Category Archives: Euro crisis

22/5/17: Eurogroup and Greece: Wrestling Defeat from the Claws of Victory

Today's Eurogroup meeting on Greece ended in no agreement and extends the current tranche negotiations into June 15, the date of the next Eurogroup meeting.

For the background:

The key sticking point so far is the scheduling of future primary surpluses (budgetary surplus before the debt servicing costs are factored in). The Eurogroup insists on these surpluses running at 3.5% of Greek GDP for the first 5 years following 2018, declining to 2% or 2.2% (depending on the version of the draft agreement) for 2023-2060. 

In very simple terms, such commitments are absolutely bogus (and dangerous). They are bogus because there is absolutely no way anyone can project growth rates out to 2060 from today that can be in any way reasonably accurate to predict primary surpluses. They are dangerous, because they will shackle Greek governments to running buffer funds to compensate for possible recessionary and non-cyclical shocks to the primary surpluses. These buffers will imply underinvestment within the Greek economy (public investment) over the long term. Which, of course, will damage the Greek economy and increase the risk of non-compliance with the deficit rules.

Here is how unrealistic the current proposed targets are. Consider, first, IMF projections (April 2017 data) for primary surpluses over the next 5 years (2018-2022). Remember, Greek target (grey line) is 3.5% for that period:

With exception of Italy, no other advanced euro area economy comes even close to the proposed target. And no one is making a case that Italy running these surpluses is somehow consistent with structurally strong growth expectations over the period.

Now, consider past and present performance, based on 10 years windows. For 10 years window, Greek target surplus is 2.85% per annum:

The view is a bit brighter. 

In the 1990s, two countries managed to run surpluses at or above the target set for Greece forward: Belgium and Ireland. Both countries were recovering from substantial fiscal crises of the late 1980s-early 1990s.  But, unlike Greece today, both countries benefited from exogenous shocks that boosted significantly their surpluses and growth: Belgium gained substantial income transfers from growth of the EU institutions, and Ireland gained from a large scale FDI boom. Neither country needed to run large scale public investment programmes financed from own (internally-generated) funds.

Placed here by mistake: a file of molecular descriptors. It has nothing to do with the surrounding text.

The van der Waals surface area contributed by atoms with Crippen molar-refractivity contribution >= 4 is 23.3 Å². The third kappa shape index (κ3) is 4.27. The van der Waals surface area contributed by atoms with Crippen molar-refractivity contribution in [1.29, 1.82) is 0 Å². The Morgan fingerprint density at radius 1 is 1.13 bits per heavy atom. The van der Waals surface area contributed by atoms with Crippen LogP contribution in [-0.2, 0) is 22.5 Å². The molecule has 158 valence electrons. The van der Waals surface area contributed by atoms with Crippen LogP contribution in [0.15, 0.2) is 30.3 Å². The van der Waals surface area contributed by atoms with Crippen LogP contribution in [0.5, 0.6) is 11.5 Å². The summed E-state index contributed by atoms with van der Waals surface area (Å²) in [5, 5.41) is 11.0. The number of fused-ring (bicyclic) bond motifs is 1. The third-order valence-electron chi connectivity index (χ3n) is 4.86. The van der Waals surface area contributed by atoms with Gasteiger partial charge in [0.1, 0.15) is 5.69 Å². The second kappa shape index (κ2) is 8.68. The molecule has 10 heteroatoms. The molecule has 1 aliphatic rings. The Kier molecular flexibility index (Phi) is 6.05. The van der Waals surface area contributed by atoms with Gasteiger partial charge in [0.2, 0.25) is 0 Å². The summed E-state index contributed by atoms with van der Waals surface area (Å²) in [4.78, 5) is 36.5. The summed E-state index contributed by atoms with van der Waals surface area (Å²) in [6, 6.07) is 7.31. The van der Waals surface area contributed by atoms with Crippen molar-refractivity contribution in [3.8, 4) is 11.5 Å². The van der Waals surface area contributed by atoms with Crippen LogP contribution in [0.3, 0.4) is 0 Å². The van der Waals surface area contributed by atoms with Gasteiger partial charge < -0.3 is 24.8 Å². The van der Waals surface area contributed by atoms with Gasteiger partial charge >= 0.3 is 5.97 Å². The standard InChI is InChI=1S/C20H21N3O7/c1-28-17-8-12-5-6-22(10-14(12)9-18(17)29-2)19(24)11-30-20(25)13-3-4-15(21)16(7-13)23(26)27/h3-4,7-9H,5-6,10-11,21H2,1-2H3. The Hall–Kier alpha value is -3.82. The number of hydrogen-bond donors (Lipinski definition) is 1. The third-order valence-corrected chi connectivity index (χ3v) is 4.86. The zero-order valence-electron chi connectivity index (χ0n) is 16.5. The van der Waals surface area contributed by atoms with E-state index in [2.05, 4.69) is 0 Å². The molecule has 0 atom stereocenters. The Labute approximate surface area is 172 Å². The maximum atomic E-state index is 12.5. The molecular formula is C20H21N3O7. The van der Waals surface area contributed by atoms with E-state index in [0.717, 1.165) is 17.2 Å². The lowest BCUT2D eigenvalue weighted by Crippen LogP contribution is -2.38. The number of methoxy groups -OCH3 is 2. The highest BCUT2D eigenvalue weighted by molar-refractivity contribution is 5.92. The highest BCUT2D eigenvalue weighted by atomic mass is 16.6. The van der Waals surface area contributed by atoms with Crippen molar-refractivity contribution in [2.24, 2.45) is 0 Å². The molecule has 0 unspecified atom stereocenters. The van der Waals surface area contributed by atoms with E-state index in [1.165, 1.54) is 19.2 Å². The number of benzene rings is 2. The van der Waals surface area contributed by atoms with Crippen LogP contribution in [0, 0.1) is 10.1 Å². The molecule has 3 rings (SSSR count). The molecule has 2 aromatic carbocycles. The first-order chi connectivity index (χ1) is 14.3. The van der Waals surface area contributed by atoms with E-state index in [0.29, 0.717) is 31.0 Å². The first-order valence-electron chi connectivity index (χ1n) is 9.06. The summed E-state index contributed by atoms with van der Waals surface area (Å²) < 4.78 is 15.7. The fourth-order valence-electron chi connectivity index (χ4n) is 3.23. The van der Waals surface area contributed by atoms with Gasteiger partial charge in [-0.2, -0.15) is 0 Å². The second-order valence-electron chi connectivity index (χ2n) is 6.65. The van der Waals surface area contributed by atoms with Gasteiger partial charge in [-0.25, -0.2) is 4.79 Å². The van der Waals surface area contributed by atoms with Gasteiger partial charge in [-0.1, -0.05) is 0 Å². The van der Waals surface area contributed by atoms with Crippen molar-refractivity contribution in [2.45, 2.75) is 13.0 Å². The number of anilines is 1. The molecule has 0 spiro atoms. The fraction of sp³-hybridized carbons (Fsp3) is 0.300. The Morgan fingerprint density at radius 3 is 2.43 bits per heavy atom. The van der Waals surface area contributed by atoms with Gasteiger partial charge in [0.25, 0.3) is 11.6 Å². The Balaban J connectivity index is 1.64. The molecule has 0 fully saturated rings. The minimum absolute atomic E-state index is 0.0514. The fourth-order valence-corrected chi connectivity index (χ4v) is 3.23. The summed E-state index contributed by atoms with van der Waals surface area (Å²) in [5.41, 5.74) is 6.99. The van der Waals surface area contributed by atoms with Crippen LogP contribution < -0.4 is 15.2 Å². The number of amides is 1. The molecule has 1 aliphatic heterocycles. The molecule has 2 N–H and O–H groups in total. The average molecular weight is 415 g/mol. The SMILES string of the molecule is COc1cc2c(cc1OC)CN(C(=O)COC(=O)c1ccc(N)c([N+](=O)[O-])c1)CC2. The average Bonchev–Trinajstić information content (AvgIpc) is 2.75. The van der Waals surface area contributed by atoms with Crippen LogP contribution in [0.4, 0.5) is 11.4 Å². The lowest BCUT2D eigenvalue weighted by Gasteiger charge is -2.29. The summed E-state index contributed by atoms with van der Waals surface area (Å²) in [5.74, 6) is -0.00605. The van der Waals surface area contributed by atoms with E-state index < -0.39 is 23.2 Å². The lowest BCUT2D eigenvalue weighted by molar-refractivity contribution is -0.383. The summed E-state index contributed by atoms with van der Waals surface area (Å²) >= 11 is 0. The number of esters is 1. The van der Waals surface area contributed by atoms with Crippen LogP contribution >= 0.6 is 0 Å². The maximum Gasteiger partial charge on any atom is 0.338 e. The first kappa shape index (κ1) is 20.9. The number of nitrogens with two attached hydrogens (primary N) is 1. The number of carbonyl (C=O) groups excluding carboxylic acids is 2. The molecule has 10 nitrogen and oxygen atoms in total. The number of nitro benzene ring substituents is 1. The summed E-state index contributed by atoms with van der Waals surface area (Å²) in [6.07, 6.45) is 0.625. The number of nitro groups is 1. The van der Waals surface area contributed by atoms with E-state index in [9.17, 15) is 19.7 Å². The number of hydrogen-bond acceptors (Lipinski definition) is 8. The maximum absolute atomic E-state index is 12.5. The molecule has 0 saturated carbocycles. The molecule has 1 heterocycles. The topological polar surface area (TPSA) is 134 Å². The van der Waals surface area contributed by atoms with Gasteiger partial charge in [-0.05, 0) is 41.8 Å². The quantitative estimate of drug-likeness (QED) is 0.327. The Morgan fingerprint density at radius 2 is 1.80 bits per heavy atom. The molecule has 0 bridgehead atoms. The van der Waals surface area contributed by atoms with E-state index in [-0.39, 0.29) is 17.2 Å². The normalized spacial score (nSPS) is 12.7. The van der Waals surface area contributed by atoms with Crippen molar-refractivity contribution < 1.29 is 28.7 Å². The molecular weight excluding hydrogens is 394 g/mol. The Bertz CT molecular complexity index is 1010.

In the 2000s, Belgium continued to run large surpluses and it was joined in this by Finland. Belgium surpluses drivers remained the same, while Finland carried out substantial fiscal consolidation in the wake of the early 1990s crisis timed perfectly to coincide with rapid economic growth in the economy. 

In simple terms, no advanced euro area economy has managed to run surpluses expected of Greece at the times of adverse economic growth conditions or immediately after a major recession.

As I noted in the earlier post on the Greek economy (see, the state of Greek economy has been so highly uncertain over the last few years, that any projections 3-4 years out from today are simply an example of a delirious wish-for-thinking. In this environment, setting targets out to 2060 is absurd, and dangerous, for it commits Greece to targets that may or may not be to the benefit of the Greek economy and sets up the euro area fiscal policy architecture for a failure at the altar of extreme conviction in technocratic targeting.